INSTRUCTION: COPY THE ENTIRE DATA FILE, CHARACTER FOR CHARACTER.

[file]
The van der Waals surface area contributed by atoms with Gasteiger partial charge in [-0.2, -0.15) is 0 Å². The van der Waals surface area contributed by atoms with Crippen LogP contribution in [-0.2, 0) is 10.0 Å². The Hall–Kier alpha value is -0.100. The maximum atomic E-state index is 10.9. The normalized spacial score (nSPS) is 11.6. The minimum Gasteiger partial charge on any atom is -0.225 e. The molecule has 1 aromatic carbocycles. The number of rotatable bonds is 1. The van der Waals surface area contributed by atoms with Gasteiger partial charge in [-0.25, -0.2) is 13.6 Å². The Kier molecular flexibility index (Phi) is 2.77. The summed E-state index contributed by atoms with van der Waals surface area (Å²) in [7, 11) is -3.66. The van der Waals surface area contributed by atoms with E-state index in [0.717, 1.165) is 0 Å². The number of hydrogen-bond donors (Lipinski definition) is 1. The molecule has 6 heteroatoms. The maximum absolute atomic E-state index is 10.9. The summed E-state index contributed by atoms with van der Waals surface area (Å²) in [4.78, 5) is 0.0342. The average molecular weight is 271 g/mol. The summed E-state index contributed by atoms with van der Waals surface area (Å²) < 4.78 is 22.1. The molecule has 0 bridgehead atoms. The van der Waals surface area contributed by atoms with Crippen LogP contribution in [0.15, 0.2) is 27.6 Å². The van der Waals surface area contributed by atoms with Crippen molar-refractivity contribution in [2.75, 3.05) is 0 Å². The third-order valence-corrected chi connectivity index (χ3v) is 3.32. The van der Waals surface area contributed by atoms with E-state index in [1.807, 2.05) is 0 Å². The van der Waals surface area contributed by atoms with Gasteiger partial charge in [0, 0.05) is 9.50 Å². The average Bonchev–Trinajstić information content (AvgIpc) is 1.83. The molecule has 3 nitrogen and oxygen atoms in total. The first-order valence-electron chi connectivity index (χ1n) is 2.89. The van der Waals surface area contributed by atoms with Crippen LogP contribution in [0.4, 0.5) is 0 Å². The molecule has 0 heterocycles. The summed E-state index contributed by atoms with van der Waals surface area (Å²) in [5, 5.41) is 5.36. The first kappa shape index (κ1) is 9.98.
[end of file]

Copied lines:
The van der Waals surface area contributed by atoms with Gasteiger partial charge in [-0.2, -0.15) is 0 Å². The van der Waals surface area contributed by atoms with Crippen LogP contribution in [-0.2, 0) is 10.0 Å². The Hall–Kier alpha value is -0.100. The maximum atomic E-state index is 10.9. The normalized spacial score (nSPS) is 11.6. The minimum Gasteiger partial charge on any atom is -0.225 e. The molecule has 1 aromatic carbocycles. The number of rotatable bonds is 1. The van der Waals surface area contributed by atoms with Gasteiger partial charge in [-0.25, -0.2) is 13.6 Å². The Kier molecular flexibility index (Phi) is 2.77. The summed E-state index contributed by atoms with van der Waals surface area (Å²) in [7, 11) is -3.66. The van der Waals surface area contributed by atoms with E-state index in [0.717, 1.165) is 0 Å². The number of hydrogen-bond donors (Lipinski definition) is 1. The molecule has 6 heteroatoms. The maximum absolute atomic E-state index is 10.9. The summed E-state index contributed by atoms with van der Waals surface area (Å²) in [4.78, 5) is 0.0342. The average molecular weight is 271 g/mol. The summed E-state index contributed by atoms with van der Waals surface area (Å²) < 4.78 is 22.1. The molecule has 0 bridgehead atoms. The van der Waals surface area contributed by atoms with Crippen LogP contribution in [0.15, 0.2) is 27.6 Å². The van der Waals surface area contributed by atoms with Crippen molar-refractivity contribution in [2.75, 3.05) is 0 Å². The third-order valence-corrected chi connectivity index (χ3v) is 3.32. The van der Waals surface area contributed by atoms with E-state index in [1.807, 2.05) is 0 Å². The van der Waals surface area contributed by atoms with Gasteiger partial charge in [0, 0.05) is 9.50 Å². The average Bonchev–Trinajstić information content (AvgIpc) is 1.83. The molecule has 3 nitrogen and oxygen atoms in total. The first-order valence-electron chi connectivity index (χ1n) is 2.89. The van der Waals surface area contributed by atoms with Crippen LogP contribution in [0.4, 0.5) is 0 Å². The molecule has 0 heterocycles. The summed E-state index contributed by atoms with van der Waals surface area (Å²) in [5, 5.41) is 5.36. The first kappa shape index (κ1) is 9.98.